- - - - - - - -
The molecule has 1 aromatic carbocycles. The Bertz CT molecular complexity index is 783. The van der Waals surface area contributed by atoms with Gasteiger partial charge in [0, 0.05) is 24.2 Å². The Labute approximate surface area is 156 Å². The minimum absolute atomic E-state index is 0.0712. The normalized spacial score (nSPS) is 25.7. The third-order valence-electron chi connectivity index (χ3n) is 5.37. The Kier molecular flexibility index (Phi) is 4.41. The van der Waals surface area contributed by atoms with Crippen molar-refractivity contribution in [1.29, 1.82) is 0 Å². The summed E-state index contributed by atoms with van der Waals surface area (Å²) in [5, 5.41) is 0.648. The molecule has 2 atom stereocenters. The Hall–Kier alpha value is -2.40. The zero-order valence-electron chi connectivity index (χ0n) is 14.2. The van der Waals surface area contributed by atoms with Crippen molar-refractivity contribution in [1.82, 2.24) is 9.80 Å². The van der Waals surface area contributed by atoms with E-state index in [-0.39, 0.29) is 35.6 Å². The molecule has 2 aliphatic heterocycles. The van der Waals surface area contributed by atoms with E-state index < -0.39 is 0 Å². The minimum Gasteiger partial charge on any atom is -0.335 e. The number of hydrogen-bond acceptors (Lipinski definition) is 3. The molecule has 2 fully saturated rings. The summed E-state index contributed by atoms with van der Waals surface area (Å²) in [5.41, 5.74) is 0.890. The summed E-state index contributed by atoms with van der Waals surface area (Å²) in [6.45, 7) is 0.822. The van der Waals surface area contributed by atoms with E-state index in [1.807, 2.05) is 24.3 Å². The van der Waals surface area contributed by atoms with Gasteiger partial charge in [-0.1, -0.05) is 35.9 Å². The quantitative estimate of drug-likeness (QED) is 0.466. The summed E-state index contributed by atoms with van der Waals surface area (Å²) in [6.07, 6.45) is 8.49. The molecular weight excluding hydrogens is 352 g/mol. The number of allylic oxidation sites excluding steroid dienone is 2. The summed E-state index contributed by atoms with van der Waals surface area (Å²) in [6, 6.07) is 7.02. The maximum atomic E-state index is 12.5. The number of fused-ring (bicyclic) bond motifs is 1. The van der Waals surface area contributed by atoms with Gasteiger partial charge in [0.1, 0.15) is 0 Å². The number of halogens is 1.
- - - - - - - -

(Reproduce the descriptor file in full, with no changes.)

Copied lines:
The molecule has 1 aromatic carbocycles. The Bertz CT molecular complexity index is 783. The van der Waals surface area contributed by atoms with Gasteiger partial charge in [0, 0.05) is 24.2 Å². The Labute approximate surface area is 156 Å². The minimum absolute atomic E-state index is 0.0712. The normalized spacial score (nSPS) is 25.7. The third-order valence-electron chi connectivity index (χ3n) is 5.37. The Kier molecular flexibility index (Phi) is 4.41. The van der Waals surface area contributed by atoms with Crippen molar-refractivity contribution in [1.29, 1.82) is 0 Å². The summed E-state index contributed by atoms with van der Waals surface area (Å²) in [5, 5.41) is 0.648. The molecule has 2 atom stereocenters. The Hall–Kier alpha value is -2.40. The zero-order valence-electron chi connectivity index (χ0n) is 14.2. The van der Waals surface area contributed by atoms with Crippen molar-refractivity contribution in [1.82, 2.24) is 9.80 Å². The van der Waals surface area contributed by atoms with E-state index in [-0.39, 0.29) is 35.6 Å². The molecule has 2 aliphatic heterocycles. The van der Waals surface area contributed by atoms with E-state index < -0.39 is 0 Å². The minimum Gasteiger partial charge on any atom is -0.335 e. The number of hydrogen-bond acceptors (Lipinski definition) is 3. The molecule has 2 fully saturated rings. The summed E-state index contributed by atoms with van der Waals surface area (Å²) in [5.41, 5.74) is 0.890. The summed E-state index contributed by atoms with van der Waals surface area (Å²) in [6.45, 7) is 0.822. The van der Waals surface area contributed by atoms with E-state index in [1.807, 2.05) is 24.3 Å². The van der Waals surface area contributed by atoms with Gasteiger partial charge in [-0.1, -0.05) is 35.9 Å². The quantitative estimate of drug-likeness (QED) is 0.466. The summed E-state index contributed by atoms with van der Waals surface area (Å²) in [6.07, 6.45) is 8.49. The molecular weight excluding hydrogens is 352 g/mol. The number of allylic oxidation sites excluding steroid dienone is 2. The summed E-state index contributed by atoms with van der Waals surface area (Å²) in [6, 6.07) is 7.02. The maximum atomic E-state index is 12.5. The number of fused-ring (bicyclic) bond motifs is 1. The van der Waals surface area contributed by atoms with Gasteiger partial charge in [0.1, 0.15) is 0 Å². The number of halogens is 1.